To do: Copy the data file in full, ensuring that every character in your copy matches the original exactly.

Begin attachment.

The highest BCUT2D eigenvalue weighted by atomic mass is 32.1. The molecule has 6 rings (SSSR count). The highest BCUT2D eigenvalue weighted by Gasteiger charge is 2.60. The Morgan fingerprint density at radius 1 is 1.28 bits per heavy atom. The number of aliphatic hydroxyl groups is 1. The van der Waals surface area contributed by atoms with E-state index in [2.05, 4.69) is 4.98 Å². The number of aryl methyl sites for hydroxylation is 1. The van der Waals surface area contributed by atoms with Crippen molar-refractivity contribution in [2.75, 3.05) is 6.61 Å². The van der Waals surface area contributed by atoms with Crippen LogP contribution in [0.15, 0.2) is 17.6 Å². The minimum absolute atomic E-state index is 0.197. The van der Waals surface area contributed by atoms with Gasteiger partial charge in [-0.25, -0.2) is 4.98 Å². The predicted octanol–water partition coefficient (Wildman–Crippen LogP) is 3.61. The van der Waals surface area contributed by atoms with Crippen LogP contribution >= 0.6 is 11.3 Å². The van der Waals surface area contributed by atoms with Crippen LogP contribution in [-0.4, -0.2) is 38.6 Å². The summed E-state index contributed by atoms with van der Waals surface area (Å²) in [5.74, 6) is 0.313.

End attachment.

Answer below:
The highest BCUT2D eigenvalue weighted by atomic mass is 32.1. The molecule has 6 rings (SSSR count). The highest BCUT2D eigenvalue weighted by Gasteiger charge is 2.60. The Morgan fingerprint density at radius 1 is 1.28 bits per heavy atom. The number of aliphatic hydroxyl groups is 1. The van der Waals surface area contributed by atoms with E-state index in [2.05, 4.69) is 4.98 Å². The number of aryl methyl sites for hydroxylation is 1. The van der Waals surface area contributed by atoms with Crippen molar-refractivity contribution in [2.75, 3.05) is 6.61 Å². The van der Waals surface area contributed by atoms with Crippen LogP contribution in [0.15, 0.2) is 17.6 Å². The minimum absolute atomic E-state index is 0.197. The van der Waals surface area contributed by atoms with Gasteiger partial charge in [-0.25, -0.2) is 4.98 Å². The predicted octanol–water partition coefficient (Wildman–Crippen LogP) is 3.61. The van der Waals surface area contributed by atoms with Crippen LogP contribution >= 0.6 is 11.3 Å². The van der Waals surface area contributed by atoms with Crippen LogP contribution in [-0.4, -0.2) is 38.6 Å². The summed E-state index contributed by atoms with van der Waals surface area (Å²) in [5.74, 6) is 0.313.